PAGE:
On a good day, it takes about 15 minutes to get from Edgartown to Oak Bluffs via scenic Beach Road.

World-record holding speed sailor Rob Douglas can do it in about one minute. Granted, he takes a shortcut through Sengekontacket Pond.

These past two weeks, nine speed sailors from across the globe gathered on Martha’s Vineyard for the North American Speed Sailing Invitational (NASSI). Divided among three Island locations — Cape Pogue, Sengekontacket Pond, and Katama Bay — the $25,000 purse event included unpredictable winds and a very predictable winner.

“There’s a reason why they call Rob the fastest man on water,” Morgan Douglas said of his brother and NASSI-winner, Rob Douglas. “He has basically organized and quarterbacked the event since 2011. He only lost two races, and those were to me. It’s not an accident.”

Women's champ Chelsea Bruzga (far right) with fellow competitors Armelle Courtois and Mandi Browning. — Noah Asimow

Of the 14 races the past two weeks, Rob Douglas won 12 of them, including setting a new world record. He also had the highest average speed for a 250-meter race, measured at 50.2 knots or 57.7 miles per hour, and reached a maximum speed of 61.9 miles per hour.

“It’s great to be able to display the speeds that Martha’s Vineyard has in the local waters and to have the Island ranked as some of the fastest water in the world,” Rob Douglas said. “It’s my home, and when you go against a French guy or an English guy, everyone talks about their local spot. Mine happens to be one of the fastest in the world.”

The unique location of Martha’s Vineyard off the Massachusetts coast, combined with its plethora of protected ponds and lagoons, makes it an ideal speed sailing destination. Over the two weeks, NASSI organizers assessed the conditions at 7 a.m. every morning and determined which of the three Island spots had the fastest winds. The faster the winds, the faster the sailing. The faster the sailing, the better the chance for a world record.

“Generally speaking, we like it windy,” Mr. Douglas said. “The more wind, the more power we have. It’s our fuel.”

The NASSI is the fastest sailing event in the Western Hemisphere and is the only sailing event in world history to have set average speeds greater than 50 knots on both the port and starboard 250-meter tracks. On Saturday, Rob Douglas set a world record by running the fastest port tack in speed sailing competition history, measured at 57.7 miles per hour. (His fastest speed during the competition of 61.9 miles per hour was in a different category and not a world record).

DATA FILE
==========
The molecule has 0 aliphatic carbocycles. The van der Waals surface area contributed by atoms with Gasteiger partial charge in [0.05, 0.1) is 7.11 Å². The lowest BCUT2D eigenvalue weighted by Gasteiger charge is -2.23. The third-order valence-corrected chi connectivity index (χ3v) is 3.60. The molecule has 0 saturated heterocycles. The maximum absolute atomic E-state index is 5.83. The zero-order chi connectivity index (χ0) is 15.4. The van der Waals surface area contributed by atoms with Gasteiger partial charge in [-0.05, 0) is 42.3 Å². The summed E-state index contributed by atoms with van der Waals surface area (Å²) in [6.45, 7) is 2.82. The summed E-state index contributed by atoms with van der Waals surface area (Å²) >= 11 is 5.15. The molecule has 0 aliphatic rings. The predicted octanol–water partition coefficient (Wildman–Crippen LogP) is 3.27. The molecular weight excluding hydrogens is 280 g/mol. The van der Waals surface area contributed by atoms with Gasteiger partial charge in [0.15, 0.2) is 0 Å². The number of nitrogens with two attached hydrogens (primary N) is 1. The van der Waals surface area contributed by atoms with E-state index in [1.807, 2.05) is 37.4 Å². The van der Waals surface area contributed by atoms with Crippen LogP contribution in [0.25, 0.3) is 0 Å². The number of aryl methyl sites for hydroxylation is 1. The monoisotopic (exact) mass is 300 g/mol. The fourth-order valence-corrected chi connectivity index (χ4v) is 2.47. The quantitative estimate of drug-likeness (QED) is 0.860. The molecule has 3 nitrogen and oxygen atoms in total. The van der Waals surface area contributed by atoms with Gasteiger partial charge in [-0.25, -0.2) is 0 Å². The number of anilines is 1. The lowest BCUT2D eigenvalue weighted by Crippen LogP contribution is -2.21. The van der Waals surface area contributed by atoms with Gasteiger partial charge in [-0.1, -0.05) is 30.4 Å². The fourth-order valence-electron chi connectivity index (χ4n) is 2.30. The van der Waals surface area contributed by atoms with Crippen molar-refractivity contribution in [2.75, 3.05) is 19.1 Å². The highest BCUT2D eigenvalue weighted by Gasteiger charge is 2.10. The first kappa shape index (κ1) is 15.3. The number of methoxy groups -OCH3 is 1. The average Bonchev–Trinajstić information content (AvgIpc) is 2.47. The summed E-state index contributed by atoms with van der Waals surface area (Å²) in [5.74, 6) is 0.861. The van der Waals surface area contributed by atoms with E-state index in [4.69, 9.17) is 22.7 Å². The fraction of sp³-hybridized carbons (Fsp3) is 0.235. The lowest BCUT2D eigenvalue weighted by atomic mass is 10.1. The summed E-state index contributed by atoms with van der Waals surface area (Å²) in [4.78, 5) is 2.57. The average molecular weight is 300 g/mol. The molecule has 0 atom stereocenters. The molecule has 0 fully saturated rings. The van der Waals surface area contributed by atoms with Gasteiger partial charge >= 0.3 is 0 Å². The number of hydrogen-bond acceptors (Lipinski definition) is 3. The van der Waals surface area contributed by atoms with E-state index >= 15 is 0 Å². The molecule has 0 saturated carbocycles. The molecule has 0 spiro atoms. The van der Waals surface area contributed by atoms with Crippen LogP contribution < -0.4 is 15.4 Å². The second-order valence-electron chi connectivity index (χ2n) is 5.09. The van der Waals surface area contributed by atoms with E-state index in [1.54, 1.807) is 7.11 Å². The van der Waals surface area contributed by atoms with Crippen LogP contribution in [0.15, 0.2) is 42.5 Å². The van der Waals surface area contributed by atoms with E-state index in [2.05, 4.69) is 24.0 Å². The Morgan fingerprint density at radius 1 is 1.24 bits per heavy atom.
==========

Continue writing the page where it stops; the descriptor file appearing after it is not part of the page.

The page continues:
Other racers, like Chelsea Bruzga, set personal records throughout the event. On Oct. 27, a cold, northwesterly wind with gusts as high as 50 knots created the perfect conditions at Sengekontacket Pond.

Bad weather for everyone else means great weather for "kiting." — Mark Alan Lovewell

“Good weather for us means bad weather for everyone else,” Ms. Bruzga said, shivering in her wetsuit. “These are fun conditions, but what we’re doing is really high stakes.”

Her speed of 38 knots wasn’t just a personal record; it was enough to win the female competition in her first ever speed sailing invitational. Ms. Bruzga lives on Martha’s Vineyard and only started “kiting,” as the sailors call it, in March of 2017. Ever since, she’s been practicing four days a week, even through the winter.

“I had a lot of local support,” Ms. Bruzga said. “Every time I came by the beach, people were cheering, telling me to dig deeper, push harder.”

While the victor in the male race was a foregone conclusion, the female race was neck and neck between Ms. Bruzga and an experienced kiter from San Francisco, Mandi Browning.

“Mandi and I went back and forth, back and forth,” Ms. Bruzga said. “Right up until the last heat on Sunday our points were tied. To be the local girl that won, it was really fun. I’ve never had more fun competing in anything.”

Next up, Ms. Bruzga, who works at Grey Barn when she’s not kiting, will compete with team USA at the world competition in Oman, while Ms. Browning is off to Luderitz, Namibia, to try and set a world record herself.

“The desert meets the ocean and the wind whips like snot,” Ms. Browning said, describing the old German colonial town on the southwestern African coast. “But there’s nothing like the Vineyard.”

While Oman and Namibia have manmade speed-sailing trenches, fabricated for world-record setting conditions, the Vineyard is one of the few places on the planet where speed sailors can reach 50 knots in natural conditions.

“That’s what makes this place, and this event, special,” Mr. Douglas said.